You need a lot of information to make an accurate judgement about whether a promotion was successful. If you have multiple filters that you use regularly, it can be difficult and time-consuming to put everything together.
Data Studio allows you to set up metrics to automatically filter and segment traffic and consistently show the data that matters to you from your dashboard. Simply pick the specific insight that you need, place it with any other insights that relate to that piece of data and display a complete picture of any given campaign.
If you can’t prove the value of what you’re doing, it doesn’t matter how good your data looks. Budgets will get cut.
Data Studio gives you the opportunity to show exactly how each specific promotion tactic impacts the business. For example, for a lead generation campaign, Data Studio can show that organic searches for your target keyword increased by 20%. Of those visitors that landed on your landing page, 40% signed up for a free consultation. Let’s say you already know that your consultations have a 50% success rate in selling your service. From here, you can calculate exactly how much revenue your promotion is likely to have gained for the business.
To get this level of clarity over your data, you usually need to build dense spreadsheets or rely on educated guesses. With Data Studio dashboards, you can display all that critical information in the one convenient place. What’s even better, is showing your key stakeholders that report to demonstrate exactly how well investing in marketing (and in you!) is paying off.
3 challenges you might face with the Data Studio Platform
We’re committed to unbiased reporting. To cover both sides of the story, here are some of the little frustrations we’ve found with Data Studio’s platform.
- In its current form, Data Studio can only fetch live data from other Google platforms. This makes it hard to bring all the relevant live data into one reporting solution. We’re hoping that when Data Studio is fully functional, it will allow us to gather, compile and synthesise more data. Tools like Facebook, LinkedIn and CRMs hold a huge amount of data that help us form insights. We should never view data in isolation. Bringing all these insights together in one place will help us form better marketing and business decisions.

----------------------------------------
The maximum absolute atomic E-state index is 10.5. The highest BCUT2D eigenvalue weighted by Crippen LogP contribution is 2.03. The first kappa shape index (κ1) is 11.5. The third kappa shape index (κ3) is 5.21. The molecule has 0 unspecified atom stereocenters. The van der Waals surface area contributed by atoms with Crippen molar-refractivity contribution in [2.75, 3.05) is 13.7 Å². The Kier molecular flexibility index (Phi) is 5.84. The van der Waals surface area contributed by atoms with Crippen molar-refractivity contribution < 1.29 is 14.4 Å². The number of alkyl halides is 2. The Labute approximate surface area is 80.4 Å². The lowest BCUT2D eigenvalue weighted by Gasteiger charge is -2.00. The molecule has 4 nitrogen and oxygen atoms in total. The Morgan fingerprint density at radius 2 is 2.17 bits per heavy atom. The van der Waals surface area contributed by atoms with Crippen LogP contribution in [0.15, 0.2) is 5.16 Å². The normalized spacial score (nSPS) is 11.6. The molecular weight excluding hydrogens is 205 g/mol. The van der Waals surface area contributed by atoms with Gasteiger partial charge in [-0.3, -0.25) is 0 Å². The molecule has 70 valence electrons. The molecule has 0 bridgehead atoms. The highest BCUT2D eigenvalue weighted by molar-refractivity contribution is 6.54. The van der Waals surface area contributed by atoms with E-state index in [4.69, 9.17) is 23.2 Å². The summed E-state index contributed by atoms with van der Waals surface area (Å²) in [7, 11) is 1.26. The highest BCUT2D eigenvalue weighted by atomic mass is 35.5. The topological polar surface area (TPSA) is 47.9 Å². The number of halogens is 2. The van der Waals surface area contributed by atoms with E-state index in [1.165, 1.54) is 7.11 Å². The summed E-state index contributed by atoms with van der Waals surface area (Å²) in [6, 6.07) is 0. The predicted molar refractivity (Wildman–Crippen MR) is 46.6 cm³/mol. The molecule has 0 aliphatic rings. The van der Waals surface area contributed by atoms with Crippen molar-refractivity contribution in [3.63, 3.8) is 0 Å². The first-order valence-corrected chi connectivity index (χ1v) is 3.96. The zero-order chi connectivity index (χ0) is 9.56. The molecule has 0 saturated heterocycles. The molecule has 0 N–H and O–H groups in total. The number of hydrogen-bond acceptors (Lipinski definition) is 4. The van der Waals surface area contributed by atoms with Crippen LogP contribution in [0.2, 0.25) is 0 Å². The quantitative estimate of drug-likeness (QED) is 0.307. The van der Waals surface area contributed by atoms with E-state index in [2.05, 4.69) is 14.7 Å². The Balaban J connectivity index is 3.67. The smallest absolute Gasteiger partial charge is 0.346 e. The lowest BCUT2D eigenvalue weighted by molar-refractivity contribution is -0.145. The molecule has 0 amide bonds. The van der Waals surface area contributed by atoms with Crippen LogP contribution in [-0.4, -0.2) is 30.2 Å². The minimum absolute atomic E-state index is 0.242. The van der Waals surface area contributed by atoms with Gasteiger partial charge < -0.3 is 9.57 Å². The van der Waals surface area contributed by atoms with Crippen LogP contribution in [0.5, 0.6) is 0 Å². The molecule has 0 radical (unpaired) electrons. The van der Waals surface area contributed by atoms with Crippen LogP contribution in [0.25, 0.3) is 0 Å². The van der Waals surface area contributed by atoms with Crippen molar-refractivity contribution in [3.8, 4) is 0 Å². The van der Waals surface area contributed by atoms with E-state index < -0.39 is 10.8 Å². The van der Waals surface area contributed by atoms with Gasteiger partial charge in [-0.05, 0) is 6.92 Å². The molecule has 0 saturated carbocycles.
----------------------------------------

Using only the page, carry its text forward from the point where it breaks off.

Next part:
- While it’s still in beta, the platform can be buggy. Even when you get past the small bugs, the usability of the platform isn’t polished. Google is a big advocate for positive user experiences, so we expected the platform to be more intuitive.
- Google has configured Data Studio as a live data feed. For our reports, we want to preserve a snapshot of the data and written insights to review later on. To do this, we need to print each page of the report as a separate PDF and merge them together. It would be much simpler if there was a way to quickly save a PDF version of the dashboard for later use.
All-in-all, for a first iteration, Google Data Studio is an incredibly promising tool.
While there are some frustrations to get past, the benefits far outweigh the issues. We’d definitely recommend Google Data Studio to marketing and sales managers. It’s a great way to better analyse data and improve marketing decisions.